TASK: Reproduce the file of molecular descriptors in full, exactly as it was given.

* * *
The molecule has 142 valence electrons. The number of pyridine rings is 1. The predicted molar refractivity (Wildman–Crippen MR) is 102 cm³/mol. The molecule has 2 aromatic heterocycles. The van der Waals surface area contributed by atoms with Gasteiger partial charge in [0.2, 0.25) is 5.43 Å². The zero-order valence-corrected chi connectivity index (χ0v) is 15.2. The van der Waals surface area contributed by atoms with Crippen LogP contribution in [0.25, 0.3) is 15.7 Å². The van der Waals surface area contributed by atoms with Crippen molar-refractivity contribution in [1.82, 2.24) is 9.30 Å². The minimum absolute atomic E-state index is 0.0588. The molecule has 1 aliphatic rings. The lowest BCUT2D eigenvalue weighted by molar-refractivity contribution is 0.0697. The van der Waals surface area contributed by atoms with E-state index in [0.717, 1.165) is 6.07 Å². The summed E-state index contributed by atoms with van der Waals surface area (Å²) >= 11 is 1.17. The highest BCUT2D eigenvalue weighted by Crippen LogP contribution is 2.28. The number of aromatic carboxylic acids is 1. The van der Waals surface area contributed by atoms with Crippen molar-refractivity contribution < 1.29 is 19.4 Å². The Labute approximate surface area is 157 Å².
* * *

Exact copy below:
The molecule has 142 valence electrons. The number of pyridine rings is 1. The predicted molar refractivity (Wildman–Crippen MR) is 102 cm³/mol. The molecule has 2 aromatic heterocycles. The van der Waals surface area contributed by atoms with Gasteiger partial charge in [0.2, 0.25) is 5.43 Å². The zero-order valence-corrected chi connectivity index (χ0v) is 15.2. The van der Waals surface area contributed by atoms with Crippen LogP contribution in [0.25, 0.3) is 15.7 Å². The van der Waals surface area contributed by atoms with Crippen molar-refractivity contribution in [1.82, 2.24) is 9.30 Å². The minimum absolute atomic E-state index is 0.0588. The molecule has 1 aliphatic rings. The lowest BCUT2D eigenvalue weighted by molar-refractivity contribution is 0.0697. The van der Waals surface area contributed by atoms with E-state index in [0.717, 1.165) is 6.07 Å². The summed E-state index contributed by atoms with van der Waals surface area (Å²) >= 11 is 1.17. The highest BCUT2D eigenvalue weighted by Crippen LogP contribution is 2.28. The number of aromatic carboxylic acids is 1. The van der Waals surface area contributed by atoms with Crippen molar-refractivity contribution < 1.29 is 19.4 Å². The Labute approximate surface area is 157 Å².